The story starts from the description of the young shepherd named Gabriel Oak. He is serious and solid young man, always honest and persistent. These qualities quickly earn him respect amongst the fellow farmers even despite his young age. Gabriel hears the news that a young and single woman named Batsheba Everdene is moving to the neighborhood. Interested, the young shepherd steps away from his usual route with the flock to move pass Batsheba’s new house to see her and have a talk. Batsheba takes his heart immediately. Gabriel is that type of the person who loves once and stays faithful to his chosen one forever. After seeing Batsheba several times more, Gabriel visits her aunt, who is also Batsheba’s employer, and asks the woman her permission to marry Batsheba. The aunt refuses, seeing only a young, romantic and not very perspective farmer. Still, Gabriel is too persistent to be stopped by the refusal of a relative. He proposes to Batsheba herself, even against her aunt’s will, but is rejected again – Batsheba values her independence too much. Gabriel advances again and again, but the woman stays adamant. Finally, she insists in promise to never ask for her hand again, but Gabriel never really denies his dream to become Bathseba’s husband.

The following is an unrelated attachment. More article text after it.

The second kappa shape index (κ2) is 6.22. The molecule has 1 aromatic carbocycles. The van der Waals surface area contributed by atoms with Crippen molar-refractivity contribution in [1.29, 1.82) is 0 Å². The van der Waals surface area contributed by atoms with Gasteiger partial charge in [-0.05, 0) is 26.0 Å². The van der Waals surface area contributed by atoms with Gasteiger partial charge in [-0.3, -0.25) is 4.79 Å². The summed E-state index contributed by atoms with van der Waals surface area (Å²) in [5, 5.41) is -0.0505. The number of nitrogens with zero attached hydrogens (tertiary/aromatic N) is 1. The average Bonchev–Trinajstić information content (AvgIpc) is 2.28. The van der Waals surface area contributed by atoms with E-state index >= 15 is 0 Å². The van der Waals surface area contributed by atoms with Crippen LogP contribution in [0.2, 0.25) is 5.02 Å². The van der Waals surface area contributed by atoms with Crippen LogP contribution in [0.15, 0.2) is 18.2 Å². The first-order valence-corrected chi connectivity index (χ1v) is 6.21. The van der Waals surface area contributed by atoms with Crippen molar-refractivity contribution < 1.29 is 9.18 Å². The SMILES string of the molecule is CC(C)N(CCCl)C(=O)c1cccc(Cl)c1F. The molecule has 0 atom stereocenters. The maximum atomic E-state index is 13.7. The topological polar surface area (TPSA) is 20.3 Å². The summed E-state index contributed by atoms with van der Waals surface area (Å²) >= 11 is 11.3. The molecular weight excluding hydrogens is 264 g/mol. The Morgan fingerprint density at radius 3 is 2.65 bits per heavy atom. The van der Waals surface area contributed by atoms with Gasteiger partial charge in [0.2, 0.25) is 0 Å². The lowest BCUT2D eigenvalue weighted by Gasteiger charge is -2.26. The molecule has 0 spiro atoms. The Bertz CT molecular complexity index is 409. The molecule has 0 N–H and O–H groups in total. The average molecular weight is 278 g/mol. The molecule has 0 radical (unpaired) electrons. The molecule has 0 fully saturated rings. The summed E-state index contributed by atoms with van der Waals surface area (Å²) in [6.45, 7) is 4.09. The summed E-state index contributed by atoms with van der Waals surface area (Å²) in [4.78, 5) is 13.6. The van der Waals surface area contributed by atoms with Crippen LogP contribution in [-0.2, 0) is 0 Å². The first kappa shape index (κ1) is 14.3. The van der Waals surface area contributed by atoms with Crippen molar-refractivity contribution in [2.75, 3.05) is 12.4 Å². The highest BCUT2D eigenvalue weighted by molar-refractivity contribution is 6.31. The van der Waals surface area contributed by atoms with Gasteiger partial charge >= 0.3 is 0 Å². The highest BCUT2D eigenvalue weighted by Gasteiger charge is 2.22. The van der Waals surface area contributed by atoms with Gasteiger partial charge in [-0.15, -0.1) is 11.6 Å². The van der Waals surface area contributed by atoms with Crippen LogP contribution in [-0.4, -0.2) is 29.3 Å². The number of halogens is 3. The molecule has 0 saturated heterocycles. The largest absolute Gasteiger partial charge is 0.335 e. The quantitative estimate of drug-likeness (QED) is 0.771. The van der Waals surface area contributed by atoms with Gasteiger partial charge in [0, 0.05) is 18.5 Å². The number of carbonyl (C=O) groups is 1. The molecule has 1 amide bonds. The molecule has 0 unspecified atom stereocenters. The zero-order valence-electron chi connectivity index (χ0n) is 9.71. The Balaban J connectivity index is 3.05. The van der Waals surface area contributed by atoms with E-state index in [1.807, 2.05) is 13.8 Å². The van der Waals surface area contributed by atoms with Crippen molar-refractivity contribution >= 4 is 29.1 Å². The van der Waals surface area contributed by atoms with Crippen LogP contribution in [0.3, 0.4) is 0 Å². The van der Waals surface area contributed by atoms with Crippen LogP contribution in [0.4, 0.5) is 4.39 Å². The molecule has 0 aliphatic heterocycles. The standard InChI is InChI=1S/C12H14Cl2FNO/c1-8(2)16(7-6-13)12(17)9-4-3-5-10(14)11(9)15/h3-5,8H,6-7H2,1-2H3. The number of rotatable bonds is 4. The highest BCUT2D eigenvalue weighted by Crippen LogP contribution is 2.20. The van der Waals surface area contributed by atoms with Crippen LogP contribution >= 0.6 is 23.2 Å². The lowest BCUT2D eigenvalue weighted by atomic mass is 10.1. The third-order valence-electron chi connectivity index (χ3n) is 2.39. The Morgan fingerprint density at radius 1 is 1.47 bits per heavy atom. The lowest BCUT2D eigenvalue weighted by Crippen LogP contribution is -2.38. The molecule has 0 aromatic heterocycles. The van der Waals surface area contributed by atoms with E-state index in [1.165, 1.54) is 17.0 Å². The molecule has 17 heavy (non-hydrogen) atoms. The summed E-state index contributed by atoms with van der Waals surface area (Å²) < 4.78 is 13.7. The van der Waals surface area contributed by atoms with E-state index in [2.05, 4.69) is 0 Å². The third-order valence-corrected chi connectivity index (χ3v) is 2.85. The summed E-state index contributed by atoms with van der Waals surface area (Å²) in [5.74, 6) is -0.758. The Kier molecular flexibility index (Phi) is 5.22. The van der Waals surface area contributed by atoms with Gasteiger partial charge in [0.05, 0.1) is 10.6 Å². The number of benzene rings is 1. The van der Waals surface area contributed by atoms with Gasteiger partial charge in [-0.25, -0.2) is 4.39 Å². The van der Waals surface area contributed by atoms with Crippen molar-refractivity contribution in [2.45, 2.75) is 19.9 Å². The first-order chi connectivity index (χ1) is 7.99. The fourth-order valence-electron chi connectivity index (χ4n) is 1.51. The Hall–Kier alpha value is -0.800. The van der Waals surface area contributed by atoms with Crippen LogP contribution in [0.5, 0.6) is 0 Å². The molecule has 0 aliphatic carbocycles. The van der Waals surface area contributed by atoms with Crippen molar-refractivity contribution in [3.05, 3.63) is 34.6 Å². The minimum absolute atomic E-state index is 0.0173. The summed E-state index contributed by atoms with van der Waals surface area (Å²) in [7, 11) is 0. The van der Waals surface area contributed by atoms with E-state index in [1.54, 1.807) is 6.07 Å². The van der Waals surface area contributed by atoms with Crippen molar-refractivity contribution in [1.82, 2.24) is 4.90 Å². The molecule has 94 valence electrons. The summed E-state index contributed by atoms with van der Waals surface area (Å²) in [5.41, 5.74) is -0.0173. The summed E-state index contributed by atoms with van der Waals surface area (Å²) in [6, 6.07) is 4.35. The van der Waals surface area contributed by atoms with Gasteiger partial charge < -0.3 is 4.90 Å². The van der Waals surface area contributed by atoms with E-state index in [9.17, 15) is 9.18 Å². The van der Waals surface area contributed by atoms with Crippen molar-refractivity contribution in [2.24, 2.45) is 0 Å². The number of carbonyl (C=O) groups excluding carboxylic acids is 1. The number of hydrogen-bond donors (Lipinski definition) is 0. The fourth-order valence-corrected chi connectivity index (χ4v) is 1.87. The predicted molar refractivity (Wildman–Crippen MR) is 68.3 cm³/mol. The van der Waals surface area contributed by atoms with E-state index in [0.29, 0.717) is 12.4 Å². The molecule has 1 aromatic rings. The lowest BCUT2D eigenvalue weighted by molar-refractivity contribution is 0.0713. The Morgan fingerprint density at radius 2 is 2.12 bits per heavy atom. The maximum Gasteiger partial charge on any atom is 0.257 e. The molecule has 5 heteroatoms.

Several weeks later, Gabriel has a serious accident. His sheepdog loses the direction and chases the flock to the cliff, to their certain death. Now Gabriel has nothing – all his sheep perished in the incident. Desperate, the man sells his farm and goes elsewhere to seek his fortune in another place. He searches for work, but no one wants to employ him, despite all his good qualities. Once, on his way to nowhere, Gabriel sees a huge fire and sees that a big farm is burning. Lots of people are crowded around not knowing what to do. Gabriel rushes there, leads them and they manage to extinguish fire before it destroys everything on the farm. When the fire is put out, Gabriel is introduced to the veiled owner of the Weatherbury Farm (this is the name of the farm he saved). The owner says that she is in debt now and Gabriel asks if she needs a shepherd, because he is searching for a work now. After a long silence the owner agrees and takes off her veil. The mysterious woman appears to be Batsheba, who has just inherited this farm from her deceased uncle. Both she and Gabriel feel extremely uncomfortable, but he needs a job desperately, so he still stays and becomes her shepherd.